The mermaid myth is definitely troubling to me. It’s so disgusting and hateful to the female form in so many ways. They’re these sexual beings that have no genitals. That is so twisted! Who would do such a thing? Not only that, they murder men, too. I’ve always thought, “Wow, this is so messed up.” The thing that was maybe most troubling to me was, at the time I was writing, Disney’s version of The Little Mermaid was running rampant across America. I think of this book as exploding that story and that myth by allowing the mermaid to be more complicated than simply an unsexualized—or ungenitaled?—mankiller. I wanted to make the myth more complicated.

The way that storytelling works for me, is that instead of defining traditionally female things as diseased, for me, the better definition is to think of it as a pure story. That’s never been a problem for me because stories and fiction have shaped who I am. I don’t see them as any lesser. In fact, I’m married to a journalist and he jokingly tells my children, “Daddy tells the truth and Mommy tells lies.” I’m always like, “Girls, you know that’s the biggest BS.” All they read is fiction and even the non-fiction they read, they turn it into stories. I want them to take the scientific truth of the world and see how it works metaphorically. I always tell them that they are true scientists.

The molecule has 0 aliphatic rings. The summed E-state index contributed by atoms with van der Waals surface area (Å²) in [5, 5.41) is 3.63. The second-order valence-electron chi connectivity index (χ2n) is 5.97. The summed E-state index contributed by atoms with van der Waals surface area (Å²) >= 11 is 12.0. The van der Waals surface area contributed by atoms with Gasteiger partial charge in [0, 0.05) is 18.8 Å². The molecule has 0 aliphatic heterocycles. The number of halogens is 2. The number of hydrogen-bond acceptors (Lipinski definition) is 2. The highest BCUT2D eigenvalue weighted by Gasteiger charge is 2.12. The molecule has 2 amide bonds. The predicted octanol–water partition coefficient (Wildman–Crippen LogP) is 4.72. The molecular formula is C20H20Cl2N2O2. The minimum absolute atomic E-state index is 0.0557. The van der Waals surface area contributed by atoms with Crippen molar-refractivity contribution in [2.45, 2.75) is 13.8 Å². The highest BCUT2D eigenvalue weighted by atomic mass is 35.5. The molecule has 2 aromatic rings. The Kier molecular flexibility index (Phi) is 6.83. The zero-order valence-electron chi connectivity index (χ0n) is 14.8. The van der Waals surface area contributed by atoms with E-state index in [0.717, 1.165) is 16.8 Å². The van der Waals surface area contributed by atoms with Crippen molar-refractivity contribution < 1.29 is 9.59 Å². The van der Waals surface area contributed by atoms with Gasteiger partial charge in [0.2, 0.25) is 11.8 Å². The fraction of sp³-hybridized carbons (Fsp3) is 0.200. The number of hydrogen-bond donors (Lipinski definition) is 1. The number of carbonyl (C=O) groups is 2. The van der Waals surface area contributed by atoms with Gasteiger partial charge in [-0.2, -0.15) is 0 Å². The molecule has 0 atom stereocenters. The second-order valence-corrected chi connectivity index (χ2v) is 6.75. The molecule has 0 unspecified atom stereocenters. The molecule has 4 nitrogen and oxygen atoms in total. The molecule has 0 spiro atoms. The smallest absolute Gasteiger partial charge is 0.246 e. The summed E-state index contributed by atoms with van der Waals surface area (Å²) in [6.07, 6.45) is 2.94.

In The Seas there’s this collapse between the scientific and the metaphysical. The narrator, who already believes she’s a mermaid, also wonders if she is a scientist or if she is in an experiment. Again, because I read The Seas through the lens of Mr. Splitfoot, this seems to be a concern of yours. There’s a scientific element to the myths that we tell ourselves…